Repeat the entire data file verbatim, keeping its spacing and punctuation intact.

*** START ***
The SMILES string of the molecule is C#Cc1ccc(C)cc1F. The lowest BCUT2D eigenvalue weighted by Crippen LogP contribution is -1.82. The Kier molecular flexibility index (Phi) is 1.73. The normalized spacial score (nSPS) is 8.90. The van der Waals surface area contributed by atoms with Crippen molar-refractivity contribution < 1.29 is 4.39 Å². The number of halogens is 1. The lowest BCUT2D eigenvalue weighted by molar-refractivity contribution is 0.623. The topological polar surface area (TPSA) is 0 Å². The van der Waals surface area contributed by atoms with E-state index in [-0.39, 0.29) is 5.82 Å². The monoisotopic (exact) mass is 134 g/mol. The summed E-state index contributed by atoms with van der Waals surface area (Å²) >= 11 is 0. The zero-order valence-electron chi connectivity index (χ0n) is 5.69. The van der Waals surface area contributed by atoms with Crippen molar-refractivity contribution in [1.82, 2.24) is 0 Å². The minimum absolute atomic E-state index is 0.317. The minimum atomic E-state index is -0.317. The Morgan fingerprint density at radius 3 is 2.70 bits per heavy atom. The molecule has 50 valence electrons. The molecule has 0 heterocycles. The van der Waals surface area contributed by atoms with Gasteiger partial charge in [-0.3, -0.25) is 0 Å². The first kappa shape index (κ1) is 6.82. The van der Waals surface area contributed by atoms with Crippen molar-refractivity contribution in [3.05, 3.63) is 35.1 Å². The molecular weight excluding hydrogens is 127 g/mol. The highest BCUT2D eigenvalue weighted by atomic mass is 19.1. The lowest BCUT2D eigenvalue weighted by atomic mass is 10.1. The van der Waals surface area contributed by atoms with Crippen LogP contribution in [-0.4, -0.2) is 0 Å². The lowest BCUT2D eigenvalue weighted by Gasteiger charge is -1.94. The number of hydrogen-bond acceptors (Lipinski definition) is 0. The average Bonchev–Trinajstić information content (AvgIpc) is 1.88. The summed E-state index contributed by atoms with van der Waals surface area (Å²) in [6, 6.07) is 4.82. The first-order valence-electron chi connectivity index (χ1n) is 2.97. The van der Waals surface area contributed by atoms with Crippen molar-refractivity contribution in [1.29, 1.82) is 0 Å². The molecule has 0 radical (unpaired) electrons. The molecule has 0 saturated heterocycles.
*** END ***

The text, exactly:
The SMILES string of the molecule is C#Cc1ccc(C)cc1F. The lowest BCUT2D eigenvalue weighted by Crippen LogP contribution is -1.82. The Kier molecular flexibility index (Phi) is 1.73. The normalized spacial score (nSPS) is 8.90. The van der Waals surface area contributed by atoms with Crippen molar-refractivity contribution < 1.29 is 4.39 Å². The number of halogens is 1. The lowest BCUT2D eigenvalue weighted by molar-refractivity contribution is 0.623. The topological polar surface area (TPSA) is 0 Å². The van der Waals surface area contributed by atoms with E-state index in [-0.39, 0.29) is 5.82 Å². The monoisotopic (exact) mass is 134 g/mol. The summed E-state index contributed by atoms with van der Waals surface area (Å²) >= 11 is 0. The zero-order valence-electron chi connectivity index (χ0n) is 5.69. The van der Waals surface area contributed by atoms with Crippen molar-refractivity contribution in [1.82, 2.24) is 0 Å². The minimum absolute atomic E-state index is 0.317. The minimum atomic E-state index is -0.317. The Morgan fingerprint density at radius 3 is 2.70 bits per heavy atom. The molecule has 50 valence electrons. The molecule has 0 heterocycles. The van der Waals surface area contributed by atoms with Gasteiger partial charge in [-0.3, -0.25) is 0 Å². The first kappa shape index (κ1) is 6.82. The van der Waals surface area contributed by atoms with Crippen molar-refractivity contribution in [3.05, 3.63) is 35.1 Å². The molecular weight excluding hydrogens is 127 g/mol. The highest BCUT2D eigenvalue weighted by atomic mass is 19.1. The lowest BCUT2D eigenvalue weighted by atomic mass is 10.1. The van der Waals surface area contributed by atoms with Crippen LogP contribution in [-0.4, -0.2) is 0 Å². The lowest BCUT2D eigenvalue weighted by Gasteiger charge is -1.94. The number of hydrogen-bond acceptors (Lipinski definition) is 0. The average Bonchev–Trinajstić information content (AvgIpc) is 1.88. The summed E-state index contributed by atoms with van der Waals surface area (Å²) in [6, 6.07) is 4.82. The first-order valence-electron chi connectivity index (χ1n) is 2.97. The van der Waals surface area contributed by atoms with Crippen molar-refractivity contribution in [1.29, 1.82) is 0 Å². The molecule has 0 radical (unpaired) electrons. The molecule has 0 saturated heterocycles.